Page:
High Morale Linked to Longer Survival Among Elderly

 Whether it is cause or effect is unclear, but high morale seems to go along with a longer life, according to a new study.

Reduced seizures after reoperation for intractable epilepsy

By Will Boggs MD

NEW YORK (Reuters Health) - Reoperation for intractable epilepsy reduces or eliminates seizures in most patients, according to a small retrospective study.

Primary surgery for epilepsy results in seizure-free rates as high as 80%, but 20-30% of patients with temporal lobe epilepsy (TLE) and 40-50% of patients with extratemporal lobe epilepsy (ETLE) are left with some seizures.

Snoring, apnea linked to earlier memory decline in elderly

By Kathryn Doyle

(Reuters Health) - Older people who have sleep apnea, which can be marked by heavy snoring, tend to begin experiencing cognitive decline about 10 years earlier than those without the disorder, or those who use continuous positive airway pressure (CPAP) to treat their apnea, according to a new U.S. study.

Special flooring may reduce fall injuries for elderly

By Kathryn Doyle

(Reuters Health) - Special impact-absorbing flooring reduced fall injuries by nearly 60 percent in a new study of women in Swedish nursing homes, though the soft floors may also be linked to more falls, according to the authors.

"Falls are extremely common in nursing home residents, approximately 70 percent are fallers and they fall on average three to four times per year," said lead author Johanna Gustavsson of Karlstad University in Sweden. "The consequences are often very serious, for example resulting in hip fractures or head injuries."

Dolutegravir remains superior to boosted darunavir for HIV-1

By Will Boggs MD

NEW YORK (Reuters Health) - Once-daily dolutegravir maintains its higher virological response rates over those of ritonavir-boosted darunavir in treatment-naïve adults with HIV-1 infection, according to 96-week results from the FLAMINGO study.

"Dolutegravir is as potent as a boosted protease inhibitor (PI) and has a similar high genetic barrier to resistance," Dr. Jean-Michel Molina from University of Paris Diderot Paris 7, Paris, France told Reuters Health by email. "It is also better tolerated."

'Grandparenting' in moderation might help keep the mind sharp

By Janice Neumann

(Reuters Health) - A small Australian study finds that grandmothers who take care of their grandchildren one day a week do better on cognitive tests than peers who mind grandkids more often, or not at all.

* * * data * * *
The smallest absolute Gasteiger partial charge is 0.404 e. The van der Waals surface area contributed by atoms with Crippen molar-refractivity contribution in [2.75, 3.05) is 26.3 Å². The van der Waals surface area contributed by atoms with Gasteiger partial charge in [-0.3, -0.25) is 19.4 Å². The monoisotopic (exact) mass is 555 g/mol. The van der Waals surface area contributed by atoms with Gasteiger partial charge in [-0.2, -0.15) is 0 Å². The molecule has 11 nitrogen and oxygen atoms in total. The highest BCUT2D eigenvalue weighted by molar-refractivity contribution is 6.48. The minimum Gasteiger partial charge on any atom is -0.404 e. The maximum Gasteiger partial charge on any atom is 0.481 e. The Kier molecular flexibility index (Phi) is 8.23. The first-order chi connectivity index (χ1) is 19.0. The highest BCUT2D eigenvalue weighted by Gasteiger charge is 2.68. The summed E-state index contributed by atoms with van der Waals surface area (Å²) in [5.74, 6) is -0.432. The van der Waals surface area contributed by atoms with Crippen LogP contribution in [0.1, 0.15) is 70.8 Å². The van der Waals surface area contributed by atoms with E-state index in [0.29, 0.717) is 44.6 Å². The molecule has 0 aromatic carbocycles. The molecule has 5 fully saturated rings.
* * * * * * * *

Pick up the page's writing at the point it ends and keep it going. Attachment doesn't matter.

Researchers say the brain benefits from this form of "grandparenting" may come not just from having social engagement, but "active" engagement in those relationships.

Updated recommendations address hypertension in coronary artery disease

By Will Boggs MD

NEW YORK (Reuters Health) - For most patients with coronary artery disease (CAD), hypertension treatment should aim for blood pressures below 140/90 mm Hg with a combination of lifestyle modification and medications including angiotensin-converting enzyme (ACE) inhibitors, diuretics, and beta-blockers, according to updated recommendations from the American Heart Association, American College of Cardiology, and American Society of Hypertension.

HIV-1 replicates in CNS early in infection

By Will Boggs MD

NEW YORK (Reuters Health) - HIV-1 enters the central nervous system (CNS) and begins replicating early in the course of infection, researchers report.

US CDC announces plan to beat superbugs

By Julie Steenhuysen and Sharon Begley

CHICAGO/NEW YORK (Reuters) - With painstaking effort, a group of Chicago hospitals has managed to cut by half the number of infections caused by an especially deadly type of antibiotic-resistant bacteria. Now U.S. health officials want that kind of campaign to go national.

The White House on Friday told the U.S. Centers for Disease Control and Prevention to slash rates of infections from antibiotic-resistant bacteria by 2020 as part of a plan to prevent patient deaths and curb overuse of antibiotics administered to humans and animals.

With diabetic nerve damage, walking can pose fall risk

By Lisa Rapaport

NEW YORK (Reuters Health) - Diabetics with nerve damage are more likely to have an uneven stride and struggle to maintain their balance even when walking on flat ground, a small study finds.

Diabetic peripheral neuropathy (DPN) is the most common complication of diabetes, and though it has long been linked to an increased risk of falls, less is known about how specific body movements contribute to balance problems during daily activities such as walking or climbing stairs.